Besides the understated title, there isn’t much to quibble with American Underdog. (Although I could see Mike Martz, the chatty brains behind the Greatest Show on Turf attack, feeling salty about doppelgänger Chance Kelly not getting more lines…) If that hero’s journey sometimes feels like a faith walk, it’s because the Warners make no secret of their profound Christian belief. (He famously thanked Jesus on live TV after the Super Bowl win.) In another film, the religiosity might feel heavy handed. But in this one, you can’t say it isn’t earned given how miraculously things turned out for Warner, a Pro Football Hall of Famer who might well be the best undrafted player, if not the greatest Cinderella story in sports.

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That he continues to prosper on television is a testament to Madden’s lasting impact as a teacher who did more to demystify the game than anyone. He did this not only with plainspoken commentary, but with graphics innovations like the telestrator, which allowed him to scribble on our TV screens the way he might do on a blackboard. Even the Madden video game franchise has had pronounced effect on the camera angles and graphics presentations used in live games.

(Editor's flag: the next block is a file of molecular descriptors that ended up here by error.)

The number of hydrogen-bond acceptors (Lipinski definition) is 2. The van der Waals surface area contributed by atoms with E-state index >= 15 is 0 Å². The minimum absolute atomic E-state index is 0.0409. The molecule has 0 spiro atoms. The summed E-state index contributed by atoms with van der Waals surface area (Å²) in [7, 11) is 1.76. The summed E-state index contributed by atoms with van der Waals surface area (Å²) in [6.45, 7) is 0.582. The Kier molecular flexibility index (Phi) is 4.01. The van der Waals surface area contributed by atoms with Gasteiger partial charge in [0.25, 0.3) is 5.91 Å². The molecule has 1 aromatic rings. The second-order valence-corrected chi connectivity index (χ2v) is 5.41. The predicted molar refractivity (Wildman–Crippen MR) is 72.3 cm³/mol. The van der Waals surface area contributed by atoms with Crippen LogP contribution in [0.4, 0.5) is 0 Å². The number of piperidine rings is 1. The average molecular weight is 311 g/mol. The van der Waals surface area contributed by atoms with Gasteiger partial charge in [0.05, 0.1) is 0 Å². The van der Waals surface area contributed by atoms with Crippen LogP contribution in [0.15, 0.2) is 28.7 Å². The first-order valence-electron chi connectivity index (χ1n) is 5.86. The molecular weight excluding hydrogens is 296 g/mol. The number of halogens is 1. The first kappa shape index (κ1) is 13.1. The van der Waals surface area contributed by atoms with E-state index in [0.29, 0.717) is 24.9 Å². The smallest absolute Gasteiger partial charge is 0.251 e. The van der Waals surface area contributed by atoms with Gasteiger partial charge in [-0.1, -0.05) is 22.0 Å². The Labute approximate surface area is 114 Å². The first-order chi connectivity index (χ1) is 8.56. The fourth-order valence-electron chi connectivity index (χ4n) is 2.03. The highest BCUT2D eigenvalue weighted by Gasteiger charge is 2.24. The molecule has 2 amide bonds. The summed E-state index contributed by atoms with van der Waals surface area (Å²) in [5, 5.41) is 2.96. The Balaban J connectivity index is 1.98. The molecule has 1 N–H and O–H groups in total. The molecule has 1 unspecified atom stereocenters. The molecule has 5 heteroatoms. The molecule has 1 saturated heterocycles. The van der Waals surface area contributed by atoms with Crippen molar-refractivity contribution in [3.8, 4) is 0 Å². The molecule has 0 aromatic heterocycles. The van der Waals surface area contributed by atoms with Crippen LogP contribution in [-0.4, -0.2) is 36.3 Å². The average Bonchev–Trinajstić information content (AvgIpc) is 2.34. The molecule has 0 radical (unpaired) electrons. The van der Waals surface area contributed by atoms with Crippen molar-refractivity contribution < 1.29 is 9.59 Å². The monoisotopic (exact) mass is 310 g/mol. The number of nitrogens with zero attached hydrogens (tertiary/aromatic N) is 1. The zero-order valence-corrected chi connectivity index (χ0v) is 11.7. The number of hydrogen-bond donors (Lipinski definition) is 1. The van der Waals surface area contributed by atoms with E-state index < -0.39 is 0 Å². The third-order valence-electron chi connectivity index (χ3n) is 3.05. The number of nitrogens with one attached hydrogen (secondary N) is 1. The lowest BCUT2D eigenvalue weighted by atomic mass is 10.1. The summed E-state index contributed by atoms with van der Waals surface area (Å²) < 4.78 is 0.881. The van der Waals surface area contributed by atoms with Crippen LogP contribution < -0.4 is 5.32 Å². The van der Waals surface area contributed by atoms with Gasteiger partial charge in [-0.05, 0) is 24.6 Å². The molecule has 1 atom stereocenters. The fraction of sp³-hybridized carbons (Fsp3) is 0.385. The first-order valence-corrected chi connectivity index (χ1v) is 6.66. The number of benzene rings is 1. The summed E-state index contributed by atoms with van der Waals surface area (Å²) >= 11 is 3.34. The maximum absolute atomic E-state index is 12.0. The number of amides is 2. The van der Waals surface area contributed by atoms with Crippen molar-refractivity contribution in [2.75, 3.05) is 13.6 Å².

And then there’s the stuff you forget about Madden: that he hosted Saturday Night Live, that he was second only to Michael Jordan as a pitchman. Sprinkling some of those classic commercials was a nice touch, as was the conceit of watching Madden watch himself through the years, and watch some of what his admirers had to say about him. When Mike Madden gets going about his love for his father – “All of your careers have been Hall of Fame careers, even your role as father” – well, the line opens the floodgates as suddenly as American Underdog’s Martz telling Warner he believes in him just before siccing him on Ray Lewis’s Baltimore Ravens.

As Covid threatens to shut down sports again, you could do worse than tuck American Underdog and All Madden. If anything, they lay bare the paradox at the heart of football, showing how a game that produces so much brutality can really make you feel all the feels.